I also liked this small acrylic by Hayden Johnson. The brushwork is very evident here, especially in the background; it’s reminiscent of Cézanne, and excellently delineates the different layers of space in the painting (apologies for the reflections; the painting was framed and under glass and there was nothing I could do).
Another artist who has evidently been paying attention during art history class is Alyssa Schmitt, whose large painting They Are Not was one of the highlights of the show for me. Schmitt is updating the visual language of painters such as Basquiat, mingling words and numbers, squiggles and patches of pure texture, into her more-or-less figurative composition. The imagery borrows from Chagall, with floating blue suns and bodies of different colors inhabiting a dreamlike ambiguous space—the richness of the colors, also, owes much to Chagall. Picasso famously said that Chagall was “the only painter left who understands what color really is;” but perhaps Schmitt will be Chagall’s heir in that regard? Another work by Schmitt, titled Home No More, reminds me of some of Turner’s works, especially Interior at Petworth, in its evocation of a place which then dissolves into an abstracted exploration of the picture plane. Schmitt’s picture gives hints and glimpses of space and location, teasing us with narrative possibilities yet not easily revealing its secrets—or it could just be a purely two-dimensional composition of colors and forms. Intriguing!
Perhaps my favorite piece in the show was the elaborate and impressively conceived collage Growing Pains, by Kennedy Wallman (the same artist who created the tiger rug from the beginning of this essay). This is a splendid work, full of honesty and boldness, fascinating to the eye and filled with sensitivity and sober-minded reflection. The individual pieces of the collage reference an astoundingly diverse array of images from the last three years of the contemporary American moment, an era which it might be tempting to try and forget. But Wallman doesn’t let us do so—these last few years, painful as they might be, are important for our national consciousness. Whose growing pains is she referencing in the title? America’s? The entire world’s? Her own? (Again, sorry about the reflections.)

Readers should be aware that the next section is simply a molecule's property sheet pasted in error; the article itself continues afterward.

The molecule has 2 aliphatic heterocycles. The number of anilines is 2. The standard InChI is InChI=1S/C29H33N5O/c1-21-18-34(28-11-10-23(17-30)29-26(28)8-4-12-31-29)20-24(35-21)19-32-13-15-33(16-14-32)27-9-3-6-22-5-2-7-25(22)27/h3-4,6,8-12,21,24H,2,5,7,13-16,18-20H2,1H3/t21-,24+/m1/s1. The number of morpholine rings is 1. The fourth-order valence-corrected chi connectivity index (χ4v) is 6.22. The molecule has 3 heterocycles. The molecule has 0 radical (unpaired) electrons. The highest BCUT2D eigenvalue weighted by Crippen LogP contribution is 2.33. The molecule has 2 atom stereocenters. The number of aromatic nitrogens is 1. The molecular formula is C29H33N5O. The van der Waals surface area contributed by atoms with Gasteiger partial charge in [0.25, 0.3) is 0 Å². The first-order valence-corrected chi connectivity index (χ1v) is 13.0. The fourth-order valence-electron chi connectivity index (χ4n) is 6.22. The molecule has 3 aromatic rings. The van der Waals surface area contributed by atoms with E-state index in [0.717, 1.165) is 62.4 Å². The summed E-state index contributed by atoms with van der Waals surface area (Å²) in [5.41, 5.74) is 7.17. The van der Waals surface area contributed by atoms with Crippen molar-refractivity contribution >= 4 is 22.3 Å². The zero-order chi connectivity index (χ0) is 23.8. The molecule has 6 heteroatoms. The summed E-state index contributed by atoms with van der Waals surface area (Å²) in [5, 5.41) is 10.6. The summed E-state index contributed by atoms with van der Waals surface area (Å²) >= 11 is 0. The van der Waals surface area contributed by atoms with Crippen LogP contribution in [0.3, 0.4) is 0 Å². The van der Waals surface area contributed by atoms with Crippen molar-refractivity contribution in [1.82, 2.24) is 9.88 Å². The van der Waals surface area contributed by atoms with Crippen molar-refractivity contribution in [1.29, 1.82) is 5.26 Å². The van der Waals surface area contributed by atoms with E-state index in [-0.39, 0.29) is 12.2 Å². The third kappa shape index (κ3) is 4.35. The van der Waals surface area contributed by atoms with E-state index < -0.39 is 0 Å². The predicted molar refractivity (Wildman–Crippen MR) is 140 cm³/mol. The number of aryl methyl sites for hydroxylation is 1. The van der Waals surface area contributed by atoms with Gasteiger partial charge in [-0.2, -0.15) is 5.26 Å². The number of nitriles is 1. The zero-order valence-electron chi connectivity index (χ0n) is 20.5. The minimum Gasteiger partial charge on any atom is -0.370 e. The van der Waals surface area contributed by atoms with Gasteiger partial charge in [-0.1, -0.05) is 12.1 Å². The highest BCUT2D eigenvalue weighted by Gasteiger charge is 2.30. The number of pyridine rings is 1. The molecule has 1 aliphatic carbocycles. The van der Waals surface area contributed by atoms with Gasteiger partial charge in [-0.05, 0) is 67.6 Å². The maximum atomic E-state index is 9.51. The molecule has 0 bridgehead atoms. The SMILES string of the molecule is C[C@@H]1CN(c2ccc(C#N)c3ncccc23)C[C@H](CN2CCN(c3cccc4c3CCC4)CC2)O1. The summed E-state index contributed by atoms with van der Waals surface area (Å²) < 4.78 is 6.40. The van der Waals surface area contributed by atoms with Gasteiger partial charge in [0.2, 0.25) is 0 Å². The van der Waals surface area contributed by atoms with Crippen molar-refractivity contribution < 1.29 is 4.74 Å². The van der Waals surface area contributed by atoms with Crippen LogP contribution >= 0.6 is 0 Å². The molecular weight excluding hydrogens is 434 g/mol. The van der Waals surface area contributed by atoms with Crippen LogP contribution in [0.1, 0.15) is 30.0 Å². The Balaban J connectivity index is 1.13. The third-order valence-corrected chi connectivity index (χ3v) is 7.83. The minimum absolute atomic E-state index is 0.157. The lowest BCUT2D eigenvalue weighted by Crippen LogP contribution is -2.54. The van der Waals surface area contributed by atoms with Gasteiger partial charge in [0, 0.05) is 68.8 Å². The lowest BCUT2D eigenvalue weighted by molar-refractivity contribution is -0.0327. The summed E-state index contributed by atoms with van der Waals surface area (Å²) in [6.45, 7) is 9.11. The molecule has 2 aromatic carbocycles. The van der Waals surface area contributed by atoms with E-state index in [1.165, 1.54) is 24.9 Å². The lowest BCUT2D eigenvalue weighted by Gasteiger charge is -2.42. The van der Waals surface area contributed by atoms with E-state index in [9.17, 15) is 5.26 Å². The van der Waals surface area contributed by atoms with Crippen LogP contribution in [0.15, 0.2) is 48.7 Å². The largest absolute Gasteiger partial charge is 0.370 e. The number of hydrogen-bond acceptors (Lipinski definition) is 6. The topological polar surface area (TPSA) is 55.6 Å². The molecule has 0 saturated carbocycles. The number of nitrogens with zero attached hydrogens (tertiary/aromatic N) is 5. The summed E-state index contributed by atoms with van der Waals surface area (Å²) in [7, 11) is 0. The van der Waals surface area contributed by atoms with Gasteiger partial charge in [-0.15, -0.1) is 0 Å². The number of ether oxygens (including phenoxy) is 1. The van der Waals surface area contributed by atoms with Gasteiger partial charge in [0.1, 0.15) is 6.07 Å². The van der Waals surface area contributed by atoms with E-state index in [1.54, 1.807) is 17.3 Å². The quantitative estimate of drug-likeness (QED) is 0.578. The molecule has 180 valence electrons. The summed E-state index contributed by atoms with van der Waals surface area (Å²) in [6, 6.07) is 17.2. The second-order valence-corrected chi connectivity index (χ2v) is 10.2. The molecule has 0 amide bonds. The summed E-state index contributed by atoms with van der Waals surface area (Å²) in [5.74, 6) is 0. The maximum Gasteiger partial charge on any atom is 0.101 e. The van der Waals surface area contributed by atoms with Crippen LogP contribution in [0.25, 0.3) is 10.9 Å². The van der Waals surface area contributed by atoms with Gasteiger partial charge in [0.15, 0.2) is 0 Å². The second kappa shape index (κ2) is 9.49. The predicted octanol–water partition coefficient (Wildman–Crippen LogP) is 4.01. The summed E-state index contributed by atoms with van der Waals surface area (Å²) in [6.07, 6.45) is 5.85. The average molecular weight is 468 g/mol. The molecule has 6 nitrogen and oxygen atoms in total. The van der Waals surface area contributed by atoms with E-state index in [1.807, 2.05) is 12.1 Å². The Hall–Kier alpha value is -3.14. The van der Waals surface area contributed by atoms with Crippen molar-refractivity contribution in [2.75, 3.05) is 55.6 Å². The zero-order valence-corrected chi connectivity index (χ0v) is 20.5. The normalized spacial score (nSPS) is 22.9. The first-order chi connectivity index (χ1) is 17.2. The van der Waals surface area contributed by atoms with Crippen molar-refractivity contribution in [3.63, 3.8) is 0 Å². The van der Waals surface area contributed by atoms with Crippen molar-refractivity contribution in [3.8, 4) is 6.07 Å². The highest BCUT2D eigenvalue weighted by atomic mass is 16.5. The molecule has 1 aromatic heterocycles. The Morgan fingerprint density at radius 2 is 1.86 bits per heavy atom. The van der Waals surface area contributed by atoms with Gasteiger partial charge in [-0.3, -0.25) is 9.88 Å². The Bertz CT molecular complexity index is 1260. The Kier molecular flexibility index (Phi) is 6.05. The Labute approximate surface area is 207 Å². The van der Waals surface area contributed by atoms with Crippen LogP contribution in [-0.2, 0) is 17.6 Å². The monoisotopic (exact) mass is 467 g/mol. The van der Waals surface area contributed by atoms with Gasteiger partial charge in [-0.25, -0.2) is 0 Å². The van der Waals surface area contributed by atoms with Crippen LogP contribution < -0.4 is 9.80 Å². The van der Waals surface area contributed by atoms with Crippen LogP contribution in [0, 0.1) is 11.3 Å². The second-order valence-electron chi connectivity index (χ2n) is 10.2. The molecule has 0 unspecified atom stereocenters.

I choose to interpret the title as America’s growing pains. And Wallman’s work is remarkable in presenting no overarching narrative or perspective which we are obliged to share—as in Dostoevsky’s novels, there is no normative authorial voice in Growing Pains. It is simply a record of three tumultuous years; as such, it asks us to reflect upon these events and how our own lives were impacted by them. Like a journal or diary, Wallman’s collage collects scraps and memories to be analyzed later. Will they ever make sense to us? Will the early twenties be given a settled interpretation in the history books of generations hence? All we can say for certain right now is that these memories are still too fresh in our minds to have a definite meaning yet. So much happened during the last three years, and as we move away in time from these events, their ideological rough edges (“White Only” T-shirts, public figures wearing masks) become blurrier and harder to define. Slowly, all the differences and ideologies which seemed so certain and crucial fade in importance, and our overall impression is of a time that was just . . . complicated.